[Show abstract] [Hide abstract]
    ABSTRACT: Articular cartilage is the hydrated tissue that lines the ends of long bones in load bearing joints and provides joints with a smooth, nearly frictionless gliding surface. However, the deterioration of articular cartilage occurs in the early stages of osteoarthritis (OA) and is clinically and radiographically silent. Here two cationic near infrared fluorescent (NIRF) dipicolylamine (DPA) probes, Cy5-DPA-Zn and Cy7-DPA-Zn, were prepared for cartilage degeneration imaging and OA early detection through binding to the anionic glycosaminoglycans (GAGs). The feasibility of NIRF dye labeled DPA-Zn probes for cartilage degeneration imaging was examined ex vivo and in vivo. The ex vivo studies showed that Cy5-DPA-Zn and Cy7-DPA-Zn not only showed the high uptake and electrostatic attractive binding to cartilage, but also sensitively reflected the change of GAGs contents. In vivo imaging study further indicated that Cy5-DPA-Zn demonstrated higher uptake and retention in young mice (high GAGs) than old mice (low GAGs) when administrated via local injection in mouse knee joints. More importantly, Cy5-DPA-Zn showed dramatic higher signals in sham joint (high GAGs) than OA side (low GAGs), through sensitive reflecting the change of GAGs in the surgical induced OA models. In summary, Cy5-DPA-Zn provides promising visual detection for early cartilage pathological degeneration in living subjects.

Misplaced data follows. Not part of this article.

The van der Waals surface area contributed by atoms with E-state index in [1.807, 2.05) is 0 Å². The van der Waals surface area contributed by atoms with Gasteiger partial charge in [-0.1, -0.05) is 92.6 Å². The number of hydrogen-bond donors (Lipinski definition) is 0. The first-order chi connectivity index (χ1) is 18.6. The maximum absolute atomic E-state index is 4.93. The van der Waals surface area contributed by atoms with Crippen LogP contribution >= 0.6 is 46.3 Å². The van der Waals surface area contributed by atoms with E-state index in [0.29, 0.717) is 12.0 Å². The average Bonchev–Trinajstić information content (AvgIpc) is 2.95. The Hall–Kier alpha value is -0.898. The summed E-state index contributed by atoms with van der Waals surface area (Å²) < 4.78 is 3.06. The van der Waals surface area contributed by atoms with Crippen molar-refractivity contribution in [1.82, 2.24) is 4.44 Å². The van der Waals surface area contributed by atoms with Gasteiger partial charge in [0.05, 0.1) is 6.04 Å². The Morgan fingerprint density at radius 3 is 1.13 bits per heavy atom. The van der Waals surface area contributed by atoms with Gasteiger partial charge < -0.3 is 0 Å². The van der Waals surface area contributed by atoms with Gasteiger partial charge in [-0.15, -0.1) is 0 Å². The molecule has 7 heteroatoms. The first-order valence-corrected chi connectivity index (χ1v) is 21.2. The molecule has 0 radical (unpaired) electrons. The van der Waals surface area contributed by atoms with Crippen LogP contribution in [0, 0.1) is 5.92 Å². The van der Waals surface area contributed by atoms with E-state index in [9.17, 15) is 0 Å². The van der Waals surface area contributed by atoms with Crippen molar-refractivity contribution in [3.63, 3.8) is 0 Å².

Biomaterials 06/2014; 35(26). DOI:10.1016/j.biomaterials.2014.05.042 · 8.56 Impact Factor
  • Source
    • "Several classes of scaffold protein-based radiolabeled probes have a high potential for in vivo molecular imaging, including affibody molecules, cystine knot peptides, and nanobodies.52 Several selected therapeutic targets have been developed that affibody molecules exhibit high-affinity binding to, such as HER2, EGFR, insulin-like growth factor 1, and platelet-derived growth factor receptor B.53–55 Anti-EGFR affibody-based molecular probes, 64Cu-DOTA-Cys-ZEGFR:1907 and Cy5.5-Cys-ZEGFR:1907, were successfully prepared and found to show rapid tumor targeting ability and good tumor imaging contrast even at 1 hour after injection in the EGFR-expressing A431 tumor xenograft model.56,57 In addition, radiolabeled affibody molecules have been used to monitor the degradation of HER2 in response to inhibition of HSP90,58,59 showing that they might be used not only for patient stratification, but also for therapy monitoring. "